Welcome back. In part one of this series, we examined the inadequacies of data protection law when it comes to ensuring tenants and their legal representatives can access the information they need to check if a landlord or letting agent is in breach of statutory duty. We suggested that despite being legally required to action subject access requests (SARs) most landlords and letting agents simply ignored any SARs they received. In this article, we look at how EU countries and some US States manage data protection compliance breaches to see if the problems suffered by UK tenants are also present in other jurisdictions.
In 2019, the French Data Protection Authority CNIL fined a real estate company €400,000 for data protection breaches. Investigators found that documents submitted to the website by applicants for rentals were accessible to other users when they slightly modified the URL displayed in the browser. Furthermore, personal data was held by the company for longer than necessary, a breach of Article 5(1)(e).
In October 2019, the German Data Protection Authority imposed a €14.5 million fine against a real estate company for GDPR violations. Breaches included storing tenants’ personal data without having a lawful basis and failing to consider if the data needed to be kept. Additionally, obsolete data was not able to be deleted using the existing IT system.
Regarding failing to fulfil SARs, Berlin’s Data Protection Authority has issued a €195,407 fine to Delivery Hero. Although Delivery Hero is a food delivery company rather than a letting agent, the issuing of such a substantial fine illustrates that Germany’s regulators are prepared to punish businesses that ignore or only partially complete SARs.
An example of a country that has fined a real estate organisation for inadequately responding to a SAR is Cyprus. In 2021, the Office of the Commissioner for Personal Data Protection (‘the Commissioner’) fined the Real Estate Registration Authority €10,000 for failing to adequately respond to a data subject access request and not cooperating with the Commissioner.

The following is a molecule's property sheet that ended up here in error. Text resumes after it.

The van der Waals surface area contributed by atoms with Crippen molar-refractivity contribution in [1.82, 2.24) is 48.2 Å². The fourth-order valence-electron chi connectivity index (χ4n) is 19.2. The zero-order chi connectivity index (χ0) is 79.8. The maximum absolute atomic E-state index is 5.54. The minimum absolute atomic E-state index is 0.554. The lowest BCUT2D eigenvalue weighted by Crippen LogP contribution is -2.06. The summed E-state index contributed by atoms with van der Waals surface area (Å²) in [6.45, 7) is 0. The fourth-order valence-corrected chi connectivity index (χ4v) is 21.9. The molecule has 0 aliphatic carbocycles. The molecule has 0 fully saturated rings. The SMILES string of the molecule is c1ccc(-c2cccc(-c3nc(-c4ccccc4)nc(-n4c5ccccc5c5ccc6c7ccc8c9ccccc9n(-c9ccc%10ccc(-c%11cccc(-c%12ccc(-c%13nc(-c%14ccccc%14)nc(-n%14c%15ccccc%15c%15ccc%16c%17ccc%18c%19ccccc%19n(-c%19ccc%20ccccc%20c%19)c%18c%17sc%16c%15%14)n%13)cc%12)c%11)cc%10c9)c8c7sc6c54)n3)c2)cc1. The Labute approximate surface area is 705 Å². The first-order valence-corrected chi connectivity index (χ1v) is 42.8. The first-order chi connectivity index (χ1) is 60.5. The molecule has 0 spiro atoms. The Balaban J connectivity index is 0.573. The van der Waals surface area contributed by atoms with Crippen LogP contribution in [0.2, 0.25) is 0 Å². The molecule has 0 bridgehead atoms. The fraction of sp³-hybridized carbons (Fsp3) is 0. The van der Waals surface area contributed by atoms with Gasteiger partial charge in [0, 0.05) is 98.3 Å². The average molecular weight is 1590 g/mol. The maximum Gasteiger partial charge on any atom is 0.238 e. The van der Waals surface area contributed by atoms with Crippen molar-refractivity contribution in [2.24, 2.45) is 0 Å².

Under the California Consumer Privacy Act (CCPA) a person can request that businesses disclose the personal information they have collected, used, shared, or sold about them, and why they collected, used, shared, or sold that information. Businesses can be asked to provide information about:
- The categories of personal information collected
- Specific pieces of personal information collected
- The categories of sources from which the business collected personal information
- The purposes for which the business uses the personal information
- The categories of third parties with whom the business shares the personal information
- The categories of information that the business sells or discloses to third parties
Businesses must provide this information for the 12 months preceding the request and cannot charge for actioning the request.
Letting agents that serve California residents and have a turnover of more than $25 million that have personal data on at least 50,000 people or that collect more than half of their revenues from the sale of personal data must comply with the CCPA.
In May 2021, the New York City Tenant Data Privacy Act (TDPA) was passed, aimed at protecting the privacy and personal data of tenants and guests of smart-access buildings. The TDPA states that building owners and third party entities must obtain express consent before collecting personal data from tenants and their guests. If consent is obtained, the only data permitted to be gathered is:
- The name of the tenant or guest;
- The unit number and areas in the building that the tenant or guest has access to with the smart access system;
- The tenant or guest’s preferred method of contact;
- The tenant or guest’s biometric identifier information—if the smart access system uses any physiological, biological, or behavioural characteristics to identify an individual;
- Passcodes or identifiers associated with the physical hardware used to gain entry;
- Lease information, including move-in and move-out dates; and
- The time and method of entry – to be used for security purposes only.
Furthermore, unless the data is anonymised, it must be destroyed within 90 days of collection unless certain exceptions apply.
The examples above show that in other jurisdictions, real estate agents and landlords are held to account for failure to comply with data protection regulations, including SARs. In the final part of this article, we will look at solutions concerning the issue of letting agents and landlords not responding to SARs requests and consider whether not providing all the information concerning a tenancy constitutes a breach of the Civil Procedure Rules.
Veriwise helps all tenants get access to justice. If you have an issue with your rented property and your landlord is refusing to fix the problem or is ignoring you, please contact us at firstname.lastname@example.org and we will resolve the issue directly with your landlord/agent so you don’t have to.